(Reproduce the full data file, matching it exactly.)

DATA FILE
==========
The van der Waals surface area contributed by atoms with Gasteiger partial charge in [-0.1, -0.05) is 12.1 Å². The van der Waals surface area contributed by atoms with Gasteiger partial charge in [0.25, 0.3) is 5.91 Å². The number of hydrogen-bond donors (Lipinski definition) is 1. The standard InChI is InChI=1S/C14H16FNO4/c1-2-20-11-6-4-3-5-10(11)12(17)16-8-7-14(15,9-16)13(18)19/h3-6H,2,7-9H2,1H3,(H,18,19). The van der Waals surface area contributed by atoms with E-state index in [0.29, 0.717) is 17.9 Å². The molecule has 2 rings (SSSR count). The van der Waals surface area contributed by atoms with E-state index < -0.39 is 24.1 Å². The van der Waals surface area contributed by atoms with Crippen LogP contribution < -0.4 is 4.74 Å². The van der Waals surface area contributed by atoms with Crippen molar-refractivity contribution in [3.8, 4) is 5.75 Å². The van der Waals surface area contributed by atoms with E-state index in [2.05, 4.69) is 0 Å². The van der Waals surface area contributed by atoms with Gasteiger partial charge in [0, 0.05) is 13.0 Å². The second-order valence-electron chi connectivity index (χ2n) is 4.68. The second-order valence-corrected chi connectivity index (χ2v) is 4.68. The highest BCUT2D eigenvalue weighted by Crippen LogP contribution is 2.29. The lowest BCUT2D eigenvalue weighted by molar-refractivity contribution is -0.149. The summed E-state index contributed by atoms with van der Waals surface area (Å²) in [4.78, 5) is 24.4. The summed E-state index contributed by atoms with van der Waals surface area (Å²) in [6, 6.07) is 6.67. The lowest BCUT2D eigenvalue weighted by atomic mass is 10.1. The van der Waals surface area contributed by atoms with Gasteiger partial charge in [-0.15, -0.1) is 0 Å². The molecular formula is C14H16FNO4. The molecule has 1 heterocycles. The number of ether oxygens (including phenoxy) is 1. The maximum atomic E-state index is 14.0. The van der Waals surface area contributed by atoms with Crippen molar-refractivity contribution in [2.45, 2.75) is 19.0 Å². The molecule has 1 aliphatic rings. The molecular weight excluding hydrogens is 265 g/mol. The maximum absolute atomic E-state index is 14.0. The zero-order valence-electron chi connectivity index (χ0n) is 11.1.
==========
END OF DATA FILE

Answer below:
The van der Waals surface area contributed by atoms with Gasteiger partial charge in [-0.1, -0.05) is 12.1 Å². The van der Waals surface area contributed by atoms with Gasteiger partial charge in [0.25, 0.3) is 5.91 Å². The number of hydrogen-bond donors (Lipinski definition) is 1. The standard InChI is InChI=1S/C14H16FNO4/c1-2-20-11-6-4-3-5-10(11)12(17)16-8-7-14(15,9-16)13(18)19/h3-6H,2,7-9H2,1H3,(H,18,19). The van der Waals surface area contributed by atoms with E-state index in [0.29, 0.717) is 17.9 Å². The molecule has 2 rings (SSSR count). The van der Waals surface area contributed by atoms with E-state index < -0.39 is 24.1 Å². The van der Waals surface area contributed by atoms with Crippen LogP contribution < -0.4 is 4.74 Å². The van der Waals surface area contributed by atoms with Crippen molar-refractivity contribution in [3.8, 4) is 5.75 Å². The van der Waals surface area contributed by atoms with E-state index in [2.05, 4.69) is 0 Å². The van der Waals surface area contributed by atoms with Gasteiger partial charge in [0, 0.05) is 13.0 Å². The second-order valence-electron chi connectivity index (χ2n) is 4.68. The second-order valence-corrected chi connectivity index (χ2v) is 4.68. The highest BCUT2D eigenvalue weighted by Crippen LogP contribution is 2.29. The lowest BCUT2D eigenvalue weighted by molar-refractivity contribution is -0.149. The summed E-state index contributed by atoms with van der Waals surface area (Å²) in [4.78, 5) is 24.4. The summed E-state index contributed by atoms with van der Waals surface area (Å²) in [6, 6.07) is 6.67. The lowest BCUT2D eigenvalue weighted by atomic mass is 10.1. The van der Waals surface area contributed by atoms with Gasteiger partial charge in [-0.15, -0.1) is 0 Å². The molecular formula is C14H16FNO4. The molecule has 1 heterocycles. The number of ether oxygens (including phenoxy) is 1. The maximum atomic E-state index is 14.0. The van der Waals surface area contributed by atoms with Crippen molar-refractivity contribution in [2.45, 2.75) is 19.0 Å². The molecule has 1 aliphatic rings. The molecular weight excluding hydrogens is 265 g/mol. The maximum absolute atomic E-state index is 14.0. The zero-order valence-electron chi connectivity index (χ0n) is 11.1.